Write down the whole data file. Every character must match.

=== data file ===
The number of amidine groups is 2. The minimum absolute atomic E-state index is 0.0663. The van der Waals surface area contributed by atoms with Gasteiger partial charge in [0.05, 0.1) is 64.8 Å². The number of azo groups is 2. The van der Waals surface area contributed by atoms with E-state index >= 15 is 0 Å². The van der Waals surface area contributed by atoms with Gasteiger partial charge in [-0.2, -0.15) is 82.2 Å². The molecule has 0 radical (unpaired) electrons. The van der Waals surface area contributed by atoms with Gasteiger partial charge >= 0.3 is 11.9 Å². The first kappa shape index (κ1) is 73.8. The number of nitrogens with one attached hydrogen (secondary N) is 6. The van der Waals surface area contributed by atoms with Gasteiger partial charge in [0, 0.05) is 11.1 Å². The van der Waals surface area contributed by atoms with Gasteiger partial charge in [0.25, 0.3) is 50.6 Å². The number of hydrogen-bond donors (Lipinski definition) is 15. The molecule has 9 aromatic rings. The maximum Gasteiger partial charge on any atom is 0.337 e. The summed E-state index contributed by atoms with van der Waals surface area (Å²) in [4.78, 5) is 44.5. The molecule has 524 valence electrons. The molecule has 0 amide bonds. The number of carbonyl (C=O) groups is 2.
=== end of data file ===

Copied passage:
The number of amidine groups is 2. The minimum absolute atomic E-state index is 0.0663. The van der Waals surface area contributed by atoms with Gasteiger partial charge in [0.05, 0.1) is 64.8 Å². The number of azo groups is 2. The van der Waals surface area contributed by atoms with E-state index >= 15 is 0 Å². The van der Waals surface area contributed by atoms with Gasteiger partial charge in [-0.2, -0.15) is 82.2 Å². The molecule has 0 radical (unpaired) electrons. The van der Waals surface area contributed by atoms with Gasteiger partial charge >= 0.3 is 11.9 Å². The first kappa shape index (κ1) is 73.8. The number of nitrogens with one attached hydrogen (secondary N) is 6. The van der Waals surface area contributed by atoms with Gasteiger partial charge in [0, 0.05) is 11.1 Å². The van der Waals surface area contributed by atoms with Gasteiger partial charge in [0.25, 0.3) is 50.6 Å². The number of hydrogen-bond donors (Lipinski definition) is 15. The molecule has 9 aromatic rings. The maximum Gasteiger partial charge on any atom is 0.337 e. The summed E-state index contributed by atoms with van der Waals surface area (Å²) in [4.78, 5) is 44.5. The molecule has 524 valence electrons. The molecule has 0 amide bonds. The number of carbonyl (C=O) groups is 2.